August 27th, 2012

Raks New Profile Pic Square

The Scapegoat, starring Andrew Scott, TV Preview and Q&A, BFI

Photo credit:

There is a preview screening of the new Andrew Scott drama, The Scapegoat, at the BFI Southbank on 5 September 2012 at 6:10pm. It will be followed by a Q&A. Unfortunately, I have a personal engagement on that day so I won't be able to go, but I am sure plenty of you will be very interested and will be going!

Cut and pasted from the BFI website:

The Scapegoat: TV Preview + Q&A
Year: 2012
Directed by: Charles Sturridge
Featuring: Matthew Rhys / Eileen Atkins / Sheridan Smith / Andrew Scott

Two physically identical men swap identities in a new Daphne du Maurier adaptation.

Set in 1952, this brand-new Daphne Du Maurier adaptation tells of two very different men, John Standing and Johnny Spence, who have one thing in common – a face. Almost exact replicas of each other, they meet by chance, each at a crossroads in their life. Stepping literally into his double’s shoes, John is suddenly responsible for a crumbling stately home and has to deal with a distraught wife, an eccentric daughter and two mistresses. Increasingly attracted to this dysfunctional group of women, his presence starts to alter the chemistry of the household. Then his nemesis Johnny returns in secret to the house, with evil intent. Filled with Du Maurier’s trademark elements of suspense and unexpected twists, The Scapegoat is a brilliant story in the tradition of the writer of Don’t Look Now, Jamaica Inn, Rebecca and The Birds.

The screening will be followed by a panel discussion and Q&A with director Charles Sturridge and Eileen Atkins.

Follow the link for all the details and to book tickets:
Raks New Profile Pic Square

Goodbye, BFI

I originally posted this feature back in November 2011 but I am re-running it because Goodbye is showing at the BFI today (27 August) and again on Friday (31 August). I am going to see the film again today, and there are still tickets available for both dates.

Cut and pasted from the BFI website:

Goodbye (Bé omid é didar)
Iran, 2011
Directed by: Mohamad Rasoulof

When your country starts treating you like you don't belong, then it's time to leave.

A young pregnant lawyer in Tehran, whose husband is exiled to the desert because of his political journalism, has had her licence to practice revoked for activism. Alone and powerless, she struggles to obtain an exit visa even as her apartment is searched by secret police. Described by one journalist as a silent scream of protest, it has an unequivocal meaning and a visceral relevance to Rasoulof himself following his arrest.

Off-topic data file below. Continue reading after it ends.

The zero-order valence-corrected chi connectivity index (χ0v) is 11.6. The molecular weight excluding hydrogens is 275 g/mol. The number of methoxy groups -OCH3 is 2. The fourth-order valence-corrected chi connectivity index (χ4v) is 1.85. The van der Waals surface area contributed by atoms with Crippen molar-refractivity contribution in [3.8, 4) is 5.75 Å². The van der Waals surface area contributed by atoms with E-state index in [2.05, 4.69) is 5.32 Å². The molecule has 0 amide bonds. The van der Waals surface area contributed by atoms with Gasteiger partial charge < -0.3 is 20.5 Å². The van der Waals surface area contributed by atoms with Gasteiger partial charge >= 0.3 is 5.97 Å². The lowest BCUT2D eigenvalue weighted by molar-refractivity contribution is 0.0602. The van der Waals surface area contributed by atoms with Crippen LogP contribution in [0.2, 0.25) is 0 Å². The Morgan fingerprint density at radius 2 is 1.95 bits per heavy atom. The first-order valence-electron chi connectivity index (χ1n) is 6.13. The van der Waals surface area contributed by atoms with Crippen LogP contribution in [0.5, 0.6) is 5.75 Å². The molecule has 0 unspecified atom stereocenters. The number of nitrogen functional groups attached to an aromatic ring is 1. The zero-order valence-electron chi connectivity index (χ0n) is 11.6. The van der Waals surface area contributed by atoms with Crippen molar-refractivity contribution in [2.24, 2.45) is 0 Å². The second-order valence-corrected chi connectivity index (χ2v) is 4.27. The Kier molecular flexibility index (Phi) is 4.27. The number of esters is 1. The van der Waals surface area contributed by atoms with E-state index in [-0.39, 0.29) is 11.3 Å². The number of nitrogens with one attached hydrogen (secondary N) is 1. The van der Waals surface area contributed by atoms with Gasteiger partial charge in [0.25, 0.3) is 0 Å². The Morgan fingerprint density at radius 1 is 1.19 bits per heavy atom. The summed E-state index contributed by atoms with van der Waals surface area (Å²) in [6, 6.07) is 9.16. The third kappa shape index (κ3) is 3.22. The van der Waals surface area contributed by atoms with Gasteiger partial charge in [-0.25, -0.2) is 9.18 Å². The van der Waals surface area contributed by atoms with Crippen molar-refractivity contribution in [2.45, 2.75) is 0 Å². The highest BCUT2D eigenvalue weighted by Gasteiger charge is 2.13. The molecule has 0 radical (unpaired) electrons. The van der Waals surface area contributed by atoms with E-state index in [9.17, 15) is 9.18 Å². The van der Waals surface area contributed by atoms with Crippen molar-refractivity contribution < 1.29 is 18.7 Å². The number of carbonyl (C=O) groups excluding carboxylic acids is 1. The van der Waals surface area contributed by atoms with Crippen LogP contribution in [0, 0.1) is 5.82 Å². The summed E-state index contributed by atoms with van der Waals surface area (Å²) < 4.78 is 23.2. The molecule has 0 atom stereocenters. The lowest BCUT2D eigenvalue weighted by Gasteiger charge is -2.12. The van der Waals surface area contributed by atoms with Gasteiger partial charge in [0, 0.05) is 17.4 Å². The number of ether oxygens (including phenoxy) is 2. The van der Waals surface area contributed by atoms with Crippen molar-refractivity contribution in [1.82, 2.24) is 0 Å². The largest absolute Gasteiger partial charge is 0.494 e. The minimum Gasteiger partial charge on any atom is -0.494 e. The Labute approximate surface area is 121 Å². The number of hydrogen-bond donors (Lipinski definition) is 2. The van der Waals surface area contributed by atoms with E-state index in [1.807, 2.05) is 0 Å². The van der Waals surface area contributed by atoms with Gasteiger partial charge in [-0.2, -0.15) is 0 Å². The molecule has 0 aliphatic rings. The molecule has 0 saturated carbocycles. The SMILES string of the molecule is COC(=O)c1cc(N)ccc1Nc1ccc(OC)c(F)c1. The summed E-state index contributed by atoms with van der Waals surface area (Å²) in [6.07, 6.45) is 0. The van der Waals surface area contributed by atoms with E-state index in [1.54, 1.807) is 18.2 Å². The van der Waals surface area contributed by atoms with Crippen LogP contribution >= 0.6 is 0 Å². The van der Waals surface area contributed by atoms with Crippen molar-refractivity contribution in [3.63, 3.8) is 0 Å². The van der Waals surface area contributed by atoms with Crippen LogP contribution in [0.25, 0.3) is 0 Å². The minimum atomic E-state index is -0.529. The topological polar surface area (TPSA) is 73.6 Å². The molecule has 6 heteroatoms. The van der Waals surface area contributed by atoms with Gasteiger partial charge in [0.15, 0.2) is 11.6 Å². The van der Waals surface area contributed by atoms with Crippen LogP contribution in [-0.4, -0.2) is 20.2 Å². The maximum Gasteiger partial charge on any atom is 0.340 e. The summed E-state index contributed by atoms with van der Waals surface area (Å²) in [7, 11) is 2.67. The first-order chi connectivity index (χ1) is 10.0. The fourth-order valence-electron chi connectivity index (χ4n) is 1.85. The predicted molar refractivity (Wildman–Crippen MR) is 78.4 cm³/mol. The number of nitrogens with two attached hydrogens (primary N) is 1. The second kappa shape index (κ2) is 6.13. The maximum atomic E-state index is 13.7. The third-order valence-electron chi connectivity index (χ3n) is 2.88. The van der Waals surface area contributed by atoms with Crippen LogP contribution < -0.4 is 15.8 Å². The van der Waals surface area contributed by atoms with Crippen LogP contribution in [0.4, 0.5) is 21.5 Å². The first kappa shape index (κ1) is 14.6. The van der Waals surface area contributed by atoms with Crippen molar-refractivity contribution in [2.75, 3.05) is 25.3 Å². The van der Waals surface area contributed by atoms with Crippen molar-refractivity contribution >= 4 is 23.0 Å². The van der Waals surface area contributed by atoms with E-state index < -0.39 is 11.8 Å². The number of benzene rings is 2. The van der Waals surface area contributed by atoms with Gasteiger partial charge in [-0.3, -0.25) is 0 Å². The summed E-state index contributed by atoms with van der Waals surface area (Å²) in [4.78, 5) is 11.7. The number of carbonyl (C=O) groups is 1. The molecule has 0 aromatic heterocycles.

Follow the link for all the details and to buy tickets:

Raks's Reaction

This is less of a film review and more of a personal reaction to the film. Goodbye is an Iranian film, which depicts life in modern-day Iran.

I have a romanticised notion of what living in the Arab world is like, based on my extensive travels around the region as a tourist. I love the Arab world and, because I dress respectfully and modestly, and have a brown skin, I have always been treated with courtesy and respect by Arab men. Even as a Christian, I still believe that the most beautiful and lyrical sound in the world is the call to prayer. Waking up to it every morning when I am in the Arab world is something that I treasure.

However, what this film drove home to me is that in today's Iran there is no freedom of speech, freedom of expression, freedom of movement - no freedom full stop. For many people it is a living death. The filmmakers of this film, and other Iranian films, have been imprisoned for significant amounts of time, and banned from making films for decades. This is so sad. I read "Reading Lolita in Tehran" and Iran, prior to Khomeini, was a liberal Muslim state, where women had rights, jobs and freedoms. Women's rights and equality are actually both enshrined and protected in the Koran.

I have always recognised and appreciated that I am very lucky to have been born in England, educated in England, and given all the life chances and opportunities that this country has given me. I am passionate about being both English and British. This film actually made me appreciate and value the many freedoms that I have as a British subject/citizen - principally freedom of speech and expression, freedom of movement, and freedom to protest and also just the basic freedom of living in a Western liberal democracy. As a British subject/citizen I can pretty much think, say, do and go where I want; many people around the world cannot.

I fully appreciate that some people are more able to take advantage of these rights and freedoms than others. I know full well that the poor are disenfranchised in many ways in all societies, including within British society. That does not change the basic fact that we have many rights and freedoms in Britain that we often take for granted. This film and what had befallen its film-makers was a wake-up call.
Raks New Profile Pic Square

Bank Holiday Monday Treat: One Direction, courtesy GayStarNews (GSN)

Photo credit:

This is my totally random contribution to having fun on a Bank Holiday weekend.

One Direction: What makes you beautiful - The original:

One Direction: One Direction's What Makes you Beautiful gives birth to popular parody (15 June 2012) courtesy GSN:
One Orientation says they mean no disrespect with What Makes You Homosexual.

One Direction: Gay One Direction viral parody exposes Mitt Romney (23 August 2012) courtesy GSN:
A video featuring gorgeous guys singing a political parody of What Makes You Beautiful has gone viral.

To clarify, so that there is no misunderstanding, I am a One Direction fan and I love the original "What makes you beautiful" song - I have the most fun taking the piss out of the people and the things that I have the deepest affection and love for. That is just me!